Arts & Culture

The growing influence of Buddhist artistic expression in contemporary culture
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    To Not Be, Or Not Not to Be Paid Member

    What do William Shakespeare and Buddha have in common? Call it Jungian synchronicity: both left their wives and families in search of the meaning of existence, emerged during a religious revolution, and were sublime philosophers. More importantly, they held very similar viewpoints regarding how one should live life in order to attain bliss. The Buddha taught the Eightfold Path: 1. Right thought2. Right understanding3. Right speech4. Right action5. Right livelihood6. Right effort7. Right mindfulness8. Right concentration More »
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    No Words Paid Member

    Every once in a while I read a book that insists on being taken on its own terms— a book that teaches you how to read it. When I first picked up the Zen monk Seido Ray Ronci’s seventh book of poetry, The Skeleton of the Crow: New & Selected Poems, 1980–2008, I found that it expressed the clarity, simplicity, and profundity of Zen in language that spoke to me as a practitioner. As I read more of his work, I came to appreciate the range of his subjects (from childrearing to painting to the austere solitude of his time as a monastic), as well as his humor, and perhaps most of all, his sensibility for the everyday. Like other writers working in the centuries-old tradition of Zen poetry developed by Ikkyu, Basho, and Ryokan, Seido Ray Ronci is concerned less with the words on the page than with the reality they point to. More »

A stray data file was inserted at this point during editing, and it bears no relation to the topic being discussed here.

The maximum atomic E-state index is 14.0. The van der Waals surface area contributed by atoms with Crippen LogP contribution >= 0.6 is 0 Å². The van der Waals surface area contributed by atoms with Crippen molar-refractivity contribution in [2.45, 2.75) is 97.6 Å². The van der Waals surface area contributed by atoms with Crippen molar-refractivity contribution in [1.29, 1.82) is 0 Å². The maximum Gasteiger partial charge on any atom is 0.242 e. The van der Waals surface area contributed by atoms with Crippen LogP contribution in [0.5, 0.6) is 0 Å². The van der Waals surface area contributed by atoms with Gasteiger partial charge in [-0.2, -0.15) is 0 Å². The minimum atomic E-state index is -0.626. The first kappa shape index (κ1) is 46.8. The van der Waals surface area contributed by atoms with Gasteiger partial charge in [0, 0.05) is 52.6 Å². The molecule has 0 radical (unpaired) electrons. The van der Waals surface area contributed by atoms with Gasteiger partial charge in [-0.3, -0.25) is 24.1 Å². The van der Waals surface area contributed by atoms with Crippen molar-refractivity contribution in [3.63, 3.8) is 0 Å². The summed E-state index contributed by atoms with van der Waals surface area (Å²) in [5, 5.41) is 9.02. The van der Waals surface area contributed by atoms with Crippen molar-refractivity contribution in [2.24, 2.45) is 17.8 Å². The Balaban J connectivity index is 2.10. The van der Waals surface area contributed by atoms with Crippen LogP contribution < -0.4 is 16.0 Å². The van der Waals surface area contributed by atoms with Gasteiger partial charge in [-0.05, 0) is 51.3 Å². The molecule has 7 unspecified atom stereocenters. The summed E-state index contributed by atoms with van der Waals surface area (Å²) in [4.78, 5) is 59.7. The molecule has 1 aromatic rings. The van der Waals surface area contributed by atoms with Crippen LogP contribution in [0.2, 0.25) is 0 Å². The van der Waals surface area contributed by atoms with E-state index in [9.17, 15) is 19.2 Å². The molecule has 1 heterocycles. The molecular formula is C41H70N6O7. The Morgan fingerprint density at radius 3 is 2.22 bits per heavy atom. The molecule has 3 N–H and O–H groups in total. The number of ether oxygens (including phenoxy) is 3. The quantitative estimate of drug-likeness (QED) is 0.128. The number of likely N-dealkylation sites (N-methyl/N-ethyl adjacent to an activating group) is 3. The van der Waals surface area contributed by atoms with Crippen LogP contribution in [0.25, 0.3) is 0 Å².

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    Right Acting Paid Member

    You’ve said before that your skills as an actor are some of the very same skills you use in your practice. Can you talk about that? I went to the Lee Strasburg Institute, which teaches an approach to acting that originated with Stanislavski in the Moscow Art Theatre. The first thing you do when you start to study is, you sit in a chair and try to become aware of your body and your muscles, releasing all tension. Then you make a resonant sound—an “ahhh”—and try to connect to your emotion and see what’s there. It took me a while to put it together, but it’s a lot like meditation. It’s about simple things: creating simple sensory realities. Another exercise uses an imaginary coffee cup. You create it and feel the weight of the thing—not by pantomime, but through your senses. More »
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    Spontaneous Intelligence Paid Member

    Allen Ginsberg was an undergraduate at Columbia University in the early 1940s when he met Jack Kerouac. Together they became charter members of what would become known as the Beat Generation. In 1972, he began studying with Chogyam Trungpa Rinpoche, and continues practicing in the Shambhala tradition, as well as practicing with Gelek Rimpoche. Tricycle interviewed Mr. Ginsberg in his apartment in New York City in the Spring of 1995. More »
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    After Ikkyu Paid Member

    for Jack Turner 1. Our minds buzz like beesbut not the bees' minds.It's just wings not heartthey say, moving to another flower.  2. The well pit is beneath where the pumpshed burnedyears ago with a living roar, a fire lion. Down in the pit, charred timbers, green grass, one burdock,a vernal pool where frogs live trapped in a universe. More »
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    THANX 4 NOTHING Paid Member